Darlene gives birth to baby David. Quinn, the town big-shot, gets out of jail. His intentions are to snatch up his son and flee the country. Quinn’s henchman tries to kidnap David, but is thwarted. Will Darlene and David ever be free from Quinn’s obsession with his son?
Adelene Ellenberg is a llama-and-goat-keeper, karate-brown-belter, art-museum-educator, Gamma-Phi-Beta-sister, chorus-singer, and yes … a retired lawyer. A person of faith, she was born in Kentucky, raised in Illinois, and now lives in Massachusetts with her husband and family. Her grown children are pursuing their life dreams and frequently return to the circle of family. Please visit for more, including her legal thriller, Eminent Crimes.
Holly Christiana, 67 Houses
Holly Christiana’s novel, 67 Houses, is about a woman who has indeed lived in 67 Houses (give or take). A single mother who experienced generational poverty and all the obstacles that entails, but has been to Rome and seen the Rockies and raised her Aspergian son. It tells of life as the ninth of eleven children from a variety of fathers, countless attempts at college, and finding fulfillment at work and beyond. The main character’s strong voice will make you think about things you haven’t thought about before, see things as you haven’t seen them, and wake up with renewed vigor to see life get better for those no longer along the margins.
Holly Christiana’s writing documents a lifelong and continuing struggle in the trenches of the underclass, with all the deprivation and disappointment usually associated with such a history. With writing infused with warmth, humor, and pathos, stories ranging from her first communion to meeting her biological father for the first time will evoke both laughter and a lump in the throat.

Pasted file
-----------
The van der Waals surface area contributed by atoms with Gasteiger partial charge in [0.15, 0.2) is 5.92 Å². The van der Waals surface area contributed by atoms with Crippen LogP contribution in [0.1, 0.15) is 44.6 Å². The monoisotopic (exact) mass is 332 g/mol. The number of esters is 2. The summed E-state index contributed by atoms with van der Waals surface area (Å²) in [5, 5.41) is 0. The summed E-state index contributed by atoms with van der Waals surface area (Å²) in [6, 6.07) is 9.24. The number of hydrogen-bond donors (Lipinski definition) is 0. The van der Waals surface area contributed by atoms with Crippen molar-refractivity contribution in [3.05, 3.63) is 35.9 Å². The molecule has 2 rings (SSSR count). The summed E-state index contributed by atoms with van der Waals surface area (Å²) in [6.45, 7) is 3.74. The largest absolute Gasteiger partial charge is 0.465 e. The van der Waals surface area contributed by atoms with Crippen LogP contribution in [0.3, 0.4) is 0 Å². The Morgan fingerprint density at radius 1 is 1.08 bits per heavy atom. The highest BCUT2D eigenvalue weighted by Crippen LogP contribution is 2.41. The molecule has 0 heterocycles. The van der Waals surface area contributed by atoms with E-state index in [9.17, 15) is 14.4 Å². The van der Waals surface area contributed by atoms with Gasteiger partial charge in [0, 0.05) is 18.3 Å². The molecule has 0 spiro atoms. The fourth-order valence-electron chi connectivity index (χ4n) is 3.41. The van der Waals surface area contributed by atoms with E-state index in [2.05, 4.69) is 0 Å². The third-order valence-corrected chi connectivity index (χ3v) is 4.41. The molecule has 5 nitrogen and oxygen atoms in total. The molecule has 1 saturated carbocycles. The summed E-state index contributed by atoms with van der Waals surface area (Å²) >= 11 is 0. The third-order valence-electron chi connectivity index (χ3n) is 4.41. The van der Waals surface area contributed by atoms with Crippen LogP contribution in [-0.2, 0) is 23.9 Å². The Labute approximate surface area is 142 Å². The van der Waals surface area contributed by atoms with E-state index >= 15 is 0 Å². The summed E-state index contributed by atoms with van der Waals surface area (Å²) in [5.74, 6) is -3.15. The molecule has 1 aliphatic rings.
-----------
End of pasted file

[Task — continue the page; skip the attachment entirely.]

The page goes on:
Holly has been writing since Kindergarten, is a staunch progressive, and lives in the beautiful Hudson Valley, always wondering if the time has come to leave her home for more affordable pastures. Onward and Upward is her favorite email sign-off.
Teresa M. Shafer, One Soldier’s Minute
In Teresa M. Shafer’s novel, One Soldier’s Minute, 15-year-old Steven’s family is killed in a car accident, and he loses his sense of home and safety. In its place, he finds rage and desperation. One night, with his body and mind full of alcohol and drugs, he almost kills a woman. Her compassion and understanding give Steven a second chance at redeeming his own life. At her urging, the court gives him a choice: prison or the Army. Steven chooses the Army.
Twenty-five years later, Steven, now an Army sniper, lays on a berm in Afghanistan waiting for his final target, recounting how he came to be where he is both physically and emotionally.
In Teresa M. Shafer’s teen years, her parents and she joined the Christian–based cult, The Way International. After 16 years, Teresa left The Way and went back to school, received an associate degree in Criminal Justice, and joined the local Sheriff’s Office as a Deputy. She soon moved on, and for many years, she worked with machines; they were less complicated.
After 9-11, Teresa decided to serve her country as a civilian working for the Military. For 20 years now, Teresa has been one of the unofficial counselors and friend to hundreds of men and women who deployed to combat zones, forward operating bases, and basically any scrap of dirt that the Military wanted nailed down.